(1) Public notice of proposed rulemaking was given under sections 201 and 202 of the act of July 31, 1968 (P. L. 769, No. 240) (45 P. S. §§ 1201 and 1202) and regulations promulgated thereunder, 1 Pa. Code §§ 7.1 and 7.2.
(2) A public comment period was provided as required by law, and all comments were considered.
(3) This final-form rulemaking does not enlarge the purpose of the proposed rulemaking published at 43 Pa.B. 5457.
(4) These regulations are necessary and appropriate for administration and enforcement of the authorizing acts identified in Section C of this preamble.
The Board, acting under the authorizing statutes, orders that:
(a) The regulations of the Department, 25 Pa. Code Chapter 78, are amended by amending §§ 78.1 and 78.19 to read as set forth in Annex A, with ellipses referring to the existing text of the regulations.
(b) The Chairperson of the Board shall submit this order and Annex A to the Office of General Counsel and the Office of Attorney General for review and approval as to legality and form, as required by law.
(c) The Chairperson of the Board shall submit this order and Annex A to IRRC and the Senate and House Environmental Resources and Energy Committees as required by the Regulatory Review Act.
(d) The Chairperson of the Board shall certify this order and Annex A and deposit them with the Legislative Reference Bureau, as required by law.
(e) This order shall take effect immediately.
E. CHRISTOPHER ABRUZZO,
(Editor's Note: For the text of the order of the Independent Regulatory Review Commission relating to this document, see 44 Pa.B. 2965 (May 17, 2014).)
Fiscal Note: Fiscal Note 7-483 remains valid for the final adoption of the subject regulations.
TITLE 25. ENVIRONMENTAL PROTECTION
PART I. DEPARTMENT OF ENVIRONMENTAL PROTECTION
Subpart C. PROTECTION OF NATURAL RESOURCES
ARTICLE I. LAND RESOURCES
CHAPTER 78. OIL AND GAS WELLS
Subchapter A. GENERAL PROVISIONS
§ 78.1. Definitions.
The following words and terms, when used in this chapter, have the following meanings, unless the context clearly indicates otherwise, or as otherwise provided in this chapter:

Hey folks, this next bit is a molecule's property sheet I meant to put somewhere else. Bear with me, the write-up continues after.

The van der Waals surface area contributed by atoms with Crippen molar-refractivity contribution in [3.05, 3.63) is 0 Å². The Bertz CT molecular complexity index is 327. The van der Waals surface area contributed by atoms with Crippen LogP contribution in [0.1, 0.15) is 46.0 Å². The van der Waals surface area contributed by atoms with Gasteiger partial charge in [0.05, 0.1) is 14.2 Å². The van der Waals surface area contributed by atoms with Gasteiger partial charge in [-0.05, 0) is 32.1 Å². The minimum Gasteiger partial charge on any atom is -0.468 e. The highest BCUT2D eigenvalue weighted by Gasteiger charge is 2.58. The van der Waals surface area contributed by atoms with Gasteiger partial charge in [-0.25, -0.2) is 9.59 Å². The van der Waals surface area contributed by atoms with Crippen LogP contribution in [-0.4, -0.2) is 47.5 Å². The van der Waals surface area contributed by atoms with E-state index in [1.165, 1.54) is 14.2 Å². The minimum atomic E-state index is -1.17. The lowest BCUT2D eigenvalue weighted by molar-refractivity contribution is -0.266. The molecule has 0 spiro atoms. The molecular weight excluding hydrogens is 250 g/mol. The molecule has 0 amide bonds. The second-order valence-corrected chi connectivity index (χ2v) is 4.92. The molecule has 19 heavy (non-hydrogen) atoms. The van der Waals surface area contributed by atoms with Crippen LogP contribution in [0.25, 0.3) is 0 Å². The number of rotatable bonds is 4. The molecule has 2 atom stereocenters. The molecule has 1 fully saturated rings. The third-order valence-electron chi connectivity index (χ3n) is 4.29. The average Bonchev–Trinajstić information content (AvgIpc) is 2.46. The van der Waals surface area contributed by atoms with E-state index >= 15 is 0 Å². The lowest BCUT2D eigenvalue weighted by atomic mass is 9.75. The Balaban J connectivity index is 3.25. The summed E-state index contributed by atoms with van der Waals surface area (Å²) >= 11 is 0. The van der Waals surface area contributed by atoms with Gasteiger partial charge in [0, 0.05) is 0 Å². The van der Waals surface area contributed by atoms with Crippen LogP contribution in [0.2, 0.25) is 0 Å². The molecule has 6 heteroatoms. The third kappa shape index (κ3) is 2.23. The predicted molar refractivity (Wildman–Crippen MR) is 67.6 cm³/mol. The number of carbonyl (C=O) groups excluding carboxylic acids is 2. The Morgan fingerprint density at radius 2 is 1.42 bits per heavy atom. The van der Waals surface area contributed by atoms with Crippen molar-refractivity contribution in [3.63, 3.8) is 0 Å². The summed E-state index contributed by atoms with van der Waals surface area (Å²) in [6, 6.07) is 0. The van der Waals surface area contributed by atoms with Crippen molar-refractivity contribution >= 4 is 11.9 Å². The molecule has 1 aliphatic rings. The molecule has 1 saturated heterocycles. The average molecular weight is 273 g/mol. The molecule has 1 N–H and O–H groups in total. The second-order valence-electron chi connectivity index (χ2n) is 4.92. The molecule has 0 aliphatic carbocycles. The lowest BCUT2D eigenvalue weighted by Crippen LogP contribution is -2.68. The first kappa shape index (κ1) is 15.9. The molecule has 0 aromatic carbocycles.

* * * * *
Conductor pipe—A short string of large-diameter casing used to stabilize the top of the wellbore in shallow unconsolidated formations.
Conventional formation—A formation that is not an unconventional formation.
(i) A bore hole drilled or being drilled for the purpose of or to be used for construction of a well regulated under 58 Pa.C.S. §§ 3201—3274 (relating to development) that is not an unconventional well, irrespective of technology or design.
(ii) The term includes, but is not limited to:
(A) Wells drilled to produce oil.
(B) Wells drilled to produce natural gas from formations other than shale formations.
(C) Wells drilled to produce natural gas from shale formations located above the base of the Elk Group or its stratigraphic equivalent.
(D) Wells drilled to produce natural gas from shale formations located below the base of the Elk Group where natural gas can be produced at economic flow rates or in economic volumes without the use of vertical or nonvertical well bores stimulated by hydraulic fracture treatments or multilateral well bores or other techniques to expose more of the formation to the well bore.